|Hamlet, Horatio and Osric (1830)
Hamlet ~~ Act V Scene II
Ah ha! Hamlet reveals to Horatio that on his way to England, he discovered one night upon opening the sealed directive to the English king, that Claudius had plotted his murder. Covertly, he replaces his name on the letters with those of Rosencrantz and Guildenstern, and reseals them with his father’s old seal. It appears that Hamlet has no regrets, except perhaps in his treatment of Laertes, as he sees Laertes as a mirror image of himself.
A young courtier, Osric, enters and announces a request from Claudius for Hamlet to spar with Laertes using swords, but not before much circumlocution and apparently senseless bantering between Hamlet and the courtier. Hamlet reveals to Horatio that he expects to emerge the winner, but still he has a unsettled feeling.
The King and Queen enter with Laertes and entourage. Hamlet makes an apology to Laertes, blaming his madness for his actions, whereupon Laertes proclaims that he will not accept the apology upon his honour until a higher council has advised him, but he will accept Hamlet’s love.
Before they begin, Claudius announces that he will drink each time Hamlet scores a hit and will drop a precious pearl into the cup. Hmmm, we can only imagine what the “pearl” will be. They begin, yet Hamlet refuses to drink from the cup, claiming that he wants to finish the match. Gertrude, however, drinks before anyone can stop her and the tragedy is underway. After Hamlet scores two hits, Laertes decides to deal the fateful stroke but guilt nearly stays his hand. However, Laertes scores a hit, then they scuffle, somehow the rapiers are exchanged and Hamlet wounds Laertes. The queen collapses from the poisoned drink and likewise, immediately afterward, Laertes announces that he has been slain by his own treachery. He tells Hamlet that he, too, has only an half hour to live, implicating Claudius in the murderous plot. Hamlet then both skewers Claudius and forces him to drink the poison, thereby killing him with his own poisonous “union”. Laertes requests Hamlet’s forgiveness as he dies. Yet the drama is yet to abate. Horatio, claiming he is more Roman than Dane, attempts to follow Hamlet to the grave, but his friend stays his hand. He needs Horatio alive so his story can be told, otherwise who is to really know the truth of the plotting and machinations. Horatio is to revel the implications of the “rottenness” in Denmark. With his “dying voice”, Hamlet passes the crown to Fortinbras who arrives to witness the carnage. The English ambassador announces that Rosencrantz and Guilderstern are dead but wonders who will receive the news. Horatio begins his promise to Hamlet:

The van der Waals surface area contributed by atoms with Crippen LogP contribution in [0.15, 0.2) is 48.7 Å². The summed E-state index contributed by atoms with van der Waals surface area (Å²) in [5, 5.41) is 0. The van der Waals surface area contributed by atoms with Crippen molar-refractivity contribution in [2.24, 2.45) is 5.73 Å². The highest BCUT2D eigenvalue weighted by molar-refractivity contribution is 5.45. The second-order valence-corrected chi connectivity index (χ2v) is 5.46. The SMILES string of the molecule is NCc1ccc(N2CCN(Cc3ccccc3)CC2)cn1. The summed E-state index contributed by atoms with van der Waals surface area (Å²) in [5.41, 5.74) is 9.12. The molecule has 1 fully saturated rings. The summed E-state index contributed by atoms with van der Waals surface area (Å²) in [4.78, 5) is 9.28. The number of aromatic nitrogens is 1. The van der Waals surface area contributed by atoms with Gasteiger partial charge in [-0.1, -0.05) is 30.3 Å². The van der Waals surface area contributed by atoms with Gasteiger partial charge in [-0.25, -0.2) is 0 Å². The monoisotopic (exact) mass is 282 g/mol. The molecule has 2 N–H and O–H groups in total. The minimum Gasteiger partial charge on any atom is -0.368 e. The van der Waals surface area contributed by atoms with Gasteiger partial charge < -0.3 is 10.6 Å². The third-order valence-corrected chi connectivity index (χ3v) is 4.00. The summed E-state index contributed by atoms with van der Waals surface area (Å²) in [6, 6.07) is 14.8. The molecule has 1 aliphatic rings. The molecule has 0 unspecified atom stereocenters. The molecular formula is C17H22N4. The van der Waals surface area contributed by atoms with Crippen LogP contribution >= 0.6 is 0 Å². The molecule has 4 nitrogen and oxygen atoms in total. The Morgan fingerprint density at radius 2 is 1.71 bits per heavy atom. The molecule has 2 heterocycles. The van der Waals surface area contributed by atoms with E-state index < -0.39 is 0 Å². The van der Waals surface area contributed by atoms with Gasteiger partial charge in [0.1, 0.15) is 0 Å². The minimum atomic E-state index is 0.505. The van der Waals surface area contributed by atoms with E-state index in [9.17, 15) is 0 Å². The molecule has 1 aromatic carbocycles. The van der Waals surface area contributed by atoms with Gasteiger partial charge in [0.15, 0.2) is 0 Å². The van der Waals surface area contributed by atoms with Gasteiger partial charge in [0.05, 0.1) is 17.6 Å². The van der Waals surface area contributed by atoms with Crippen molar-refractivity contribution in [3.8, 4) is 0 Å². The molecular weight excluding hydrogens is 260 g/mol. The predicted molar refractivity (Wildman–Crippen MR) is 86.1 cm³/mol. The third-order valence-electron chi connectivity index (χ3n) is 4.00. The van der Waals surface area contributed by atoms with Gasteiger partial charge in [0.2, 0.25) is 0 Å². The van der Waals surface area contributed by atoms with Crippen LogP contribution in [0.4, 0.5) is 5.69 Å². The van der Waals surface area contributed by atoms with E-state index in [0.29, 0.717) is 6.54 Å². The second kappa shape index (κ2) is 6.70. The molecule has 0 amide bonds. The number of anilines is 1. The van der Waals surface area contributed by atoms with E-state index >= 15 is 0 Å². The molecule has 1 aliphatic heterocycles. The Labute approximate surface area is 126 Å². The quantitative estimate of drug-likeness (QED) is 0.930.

“And let me speak to the’ yet unknowing world
How these things came about. So shall you hear
Of carnal, bloody, and unnatural acts,
Of accidental judgments, casual slaughters,
Of deaths put on by cunning and forced cause,
And, in this upshot, purposes mistook
Fall’n on th’ inventors’ heads. All this can I
Fortinbras will call the nobles to audience to hear of these deeds and Horatio urges:
“But let the same be presently performed
Even while men’s minds are wild, lest more mischance
On plots and errors happen.”
The trust must be told before more unwitting tragedy unfolds. Hamlet is born away like a soldier, with honour and respectful words from Fortinbras.
|Prince Hamlet kills King Claudius
In the last scene it appeared that the returned Hamlet was a different Hamlet than had left Denmark, and this scene confirms it. Hamlet begins to act, but act with reason and deliberation.
source Wikimedia Commons
Osric’s behaviour towards Hamlet is suspect. He agrees with everything Hamlet says as if he’s trying to placate him. Hamlet must know that Claudius’ machinations are behind his behaviour. The Prince appears to know that the confrontation with Claudius is coming to a head. However, Osric also defies Hamlet in refusing to put on his hat when requested. Really? Defy the Prince of Denmark? Is this an indication of Hamlet’s loss of power?
Again, instead of being wholly fixated on revenge, Hamlet shows concern for others, regretting his behaviour toward Laertes and wishing for a reconciliation.
There are a number of questions this scene brings up which will perhaps remain unanswered. Does Hamlet really believe that he is/was mad? Does Gertrude drink the poison unknowingly or not? Does Claudius make a true effort to stop her drinking? Does Hamlet suspect about the poisoned drink?
Initially all three characters, Fortinbras, Hamlet and Laertes are united by the deaths of their fathers and a thirst for revenge; at the end of the play they are united by a goodwill towards each other, and perhaps a realization that revenge only brings catastrophe and tumult into lives, and in this case, a kingdom. The latter point is amplified by Horatio at the end, where he appears to want to educate the influential masses, using Hamlet as an example. Revenge is like a poison and kills those who come in contact with it.